Out and about on India's roads and Rishikesh
31.05.2012 - 06.06.2012 42 °C
Until getting to Amritsar, we had managed to avoid India's roads almost entirely by getting train tickets for all the places we wanted to see, and treating ourselves to an internal flight as well. But our luck couldn't hold out forever, and we found we could not get a train space for love nor money to get out of Amritsar. We would have to brave an Indian bus, and therefore the roads of India. You really have to see these to believe them: livestock, pedestrians, bikes, overloaded rickshaws and scooters all amble along either side of the narrow, pot-holed thoroughfares. Cars, jeeps, buses and lorries weave their way through any possible gap in the rest of the traffic, horns blaring as they go. Overtaking into oncoming traffic is the only way Indians like to do things, meaning a journey on India's roads involves: a lot of swerving; bumping over potholes and random, unmarked speed bumps; and moments of butt-clenching fear as you stare down lorries coming straight at you from the other direction. It's a world away from the gentle rumble of an Indian sleeper train carriage...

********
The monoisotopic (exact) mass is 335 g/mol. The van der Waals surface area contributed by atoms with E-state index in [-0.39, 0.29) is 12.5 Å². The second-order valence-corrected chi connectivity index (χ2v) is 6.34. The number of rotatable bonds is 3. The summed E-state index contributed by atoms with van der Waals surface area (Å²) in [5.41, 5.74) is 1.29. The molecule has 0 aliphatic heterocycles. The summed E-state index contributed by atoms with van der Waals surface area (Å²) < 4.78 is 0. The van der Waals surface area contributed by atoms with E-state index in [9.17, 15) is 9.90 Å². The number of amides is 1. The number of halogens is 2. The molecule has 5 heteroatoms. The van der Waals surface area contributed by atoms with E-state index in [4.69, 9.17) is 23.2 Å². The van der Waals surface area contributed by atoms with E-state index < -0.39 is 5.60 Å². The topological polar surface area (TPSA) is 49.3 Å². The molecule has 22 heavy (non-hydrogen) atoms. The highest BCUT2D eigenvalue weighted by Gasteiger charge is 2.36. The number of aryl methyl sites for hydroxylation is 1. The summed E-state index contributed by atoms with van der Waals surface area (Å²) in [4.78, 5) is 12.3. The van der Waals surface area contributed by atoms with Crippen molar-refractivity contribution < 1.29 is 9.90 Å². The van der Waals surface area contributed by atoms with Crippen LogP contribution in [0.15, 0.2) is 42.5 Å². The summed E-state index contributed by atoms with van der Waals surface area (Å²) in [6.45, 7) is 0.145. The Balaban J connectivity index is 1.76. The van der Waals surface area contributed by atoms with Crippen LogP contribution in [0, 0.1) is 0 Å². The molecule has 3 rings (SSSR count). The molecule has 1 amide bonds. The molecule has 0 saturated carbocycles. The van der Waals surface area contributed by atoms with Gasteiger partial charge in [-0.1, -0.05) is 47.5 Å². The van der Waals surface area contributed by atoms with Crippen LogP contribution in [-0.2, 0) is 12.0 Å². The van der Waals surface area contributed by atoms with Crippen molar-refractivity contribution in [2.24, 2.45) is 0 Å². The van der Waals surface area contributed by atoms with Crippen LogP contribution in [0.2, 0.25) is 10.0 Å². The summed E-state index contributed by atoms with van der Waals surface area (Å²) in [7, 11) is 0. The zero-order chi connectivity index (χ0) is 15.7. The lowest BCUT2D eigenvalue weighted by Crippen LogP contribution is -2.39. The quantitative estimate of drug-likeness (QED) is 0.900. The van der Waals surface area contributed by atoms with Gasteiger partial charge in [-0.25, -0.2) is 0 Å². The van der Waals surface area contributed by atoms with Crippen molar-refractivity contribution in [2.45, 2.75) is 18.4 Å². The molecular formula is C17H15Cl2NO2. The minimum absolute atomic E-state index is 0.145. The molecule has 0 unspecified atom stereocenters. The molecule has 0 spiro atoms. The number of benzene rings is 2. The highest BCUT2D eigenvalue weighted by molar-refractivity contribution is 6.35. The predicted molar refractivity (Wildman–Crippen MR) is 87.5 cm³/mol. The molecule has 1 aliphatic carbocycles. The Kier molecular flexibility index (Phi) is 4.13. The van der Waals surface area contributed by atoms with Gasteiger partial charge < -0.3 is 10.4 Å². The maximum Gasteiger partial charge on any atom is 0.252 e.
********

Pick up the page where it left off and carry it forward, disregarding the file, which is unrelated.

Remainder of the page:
We got down to Amritsar's bus station by 4:30am on 31 May to make sure to get a space on the AC service to Chandigarh - this would take us half way to our destination of Rishikesh, hopefully by midday. Things seemed to go well at first as we identified the AC bus and got onboard with our bags. Then we waited, and the departure time passed and we waited some more. Finally the driver started the bus and drove it ten metres across the parking lot, where he parked and walked off. We got out and were told that there was a strike today, so no buses would be leaving.